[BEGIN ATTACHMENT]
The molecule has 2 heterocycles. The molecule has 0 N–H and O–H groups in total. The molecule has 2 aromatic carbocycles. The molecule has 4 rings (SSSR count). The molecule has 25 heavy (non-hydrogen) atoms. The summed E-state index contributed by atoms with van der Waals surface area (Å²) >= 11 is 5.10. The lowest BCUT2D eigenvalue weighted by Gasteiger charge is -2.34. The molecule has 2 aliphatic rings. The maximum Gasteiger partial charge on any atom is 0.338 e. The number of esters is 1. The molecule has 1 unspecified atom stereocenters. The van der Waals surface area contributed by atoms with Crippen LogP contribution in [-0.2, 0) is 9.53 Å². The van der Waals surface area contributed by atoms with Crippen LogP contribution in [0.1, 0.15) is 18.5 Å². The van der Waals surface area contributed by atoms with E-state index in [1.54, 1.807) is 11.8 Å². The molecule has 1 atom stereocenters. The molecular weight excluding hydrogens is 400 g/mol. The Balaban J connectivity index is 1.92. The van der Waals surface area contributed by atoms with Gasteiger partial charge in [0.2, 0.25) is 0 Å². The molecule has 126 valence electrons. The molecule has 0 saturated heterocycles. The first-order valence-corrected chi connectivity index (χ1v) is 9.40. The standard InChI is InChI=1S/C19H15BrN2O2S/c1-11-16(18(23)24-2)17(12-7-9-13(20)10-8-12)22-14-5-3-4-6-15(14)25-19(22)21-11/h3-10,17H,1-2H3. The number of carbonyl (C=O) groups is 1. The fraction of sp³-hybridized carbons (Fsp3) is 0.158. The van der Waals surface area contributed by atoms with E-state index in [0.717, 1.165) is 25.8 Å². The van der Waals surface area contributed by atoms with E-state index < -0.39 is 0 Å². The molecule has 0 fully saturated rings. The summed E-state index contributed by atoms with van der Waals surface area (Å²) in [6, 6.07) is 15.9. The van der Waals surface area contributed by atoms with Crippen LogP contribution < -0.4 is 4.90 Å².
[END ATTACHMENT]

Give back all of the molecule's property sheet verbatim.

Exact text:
The molecule has 2 heterocycles. The molecule has 0 N–H and O–H groups in total. The molecule has 2 aromatic carbocycles. The molecule has 4 rings (SSSR count). The molecule has 25 heavy (non-hydrogen) atoms. The summed E-state index contributed by atoms with van der Waals surface area (Å²) >= 11 is 5.10. The lowest BCUT2D eigenvalue weighted by Gasteiger charge is -2.34. The molecule has 2 aliphatic rings. The maximum Gasteiger partial charge on any atom is 0.338 e. The number of esters is 1. The molecule has 1 unspecified atom stereocenters. The van der Waals surface area contributed by atoms with Crippen LogP contribution in [-0.2, 0) is 9.53 Å². The van der Waals surface area contributed by atoms with Crippen LogP contribution in [0.1, 0.15) is 18.5 Å². The van der Waals surface area contributed by atoms with E-state index in [1.54, 1.807) is 11.8 Å². The molecule has 1 atom stereocenters. The molecular weight excluding hydrogens is 400 g/mol. The Balaban J connectivity index is 1.92. The van der Waals surface area contributed by atoms with Gasteiger partial charge in [0.2, 0.25) is 0 Å². The molecule has 126 valence electrons. The molecule has 0 saturated heterocycles. The first-order valence-corrected chi connectivity index (χ1v) is 9.40. The standard InChI is InChI=1S/C19H15BrN2O2S/c1-11-16(18(23)24-2)17(12-7-9-13(20)10-8-12)22-14-5-3-4-6-15(14)25-19(22)21-11/h3-10,17H,1-2H3. The number of carbonyl (C=O) groups is 1. The fraction of sp³-hybridized carbons (Fsp3) is 0.158. The van der Waals surface area contributed by atoms with E-state index in [0.717, 1.165) is 25.8 Å². The van der Waals surface area contributed by atoms with E-state index < -0.39 is 0 Å². The molecule has 0 fully saturated rings. The summed E-state index contributed by atoms with van der Waals surface area (Å²) in [6, 6.07) is 15.9. The van der Waals surface area contributed by atoms with Crippen LogP contribution < -0.4 is 4.90 Å².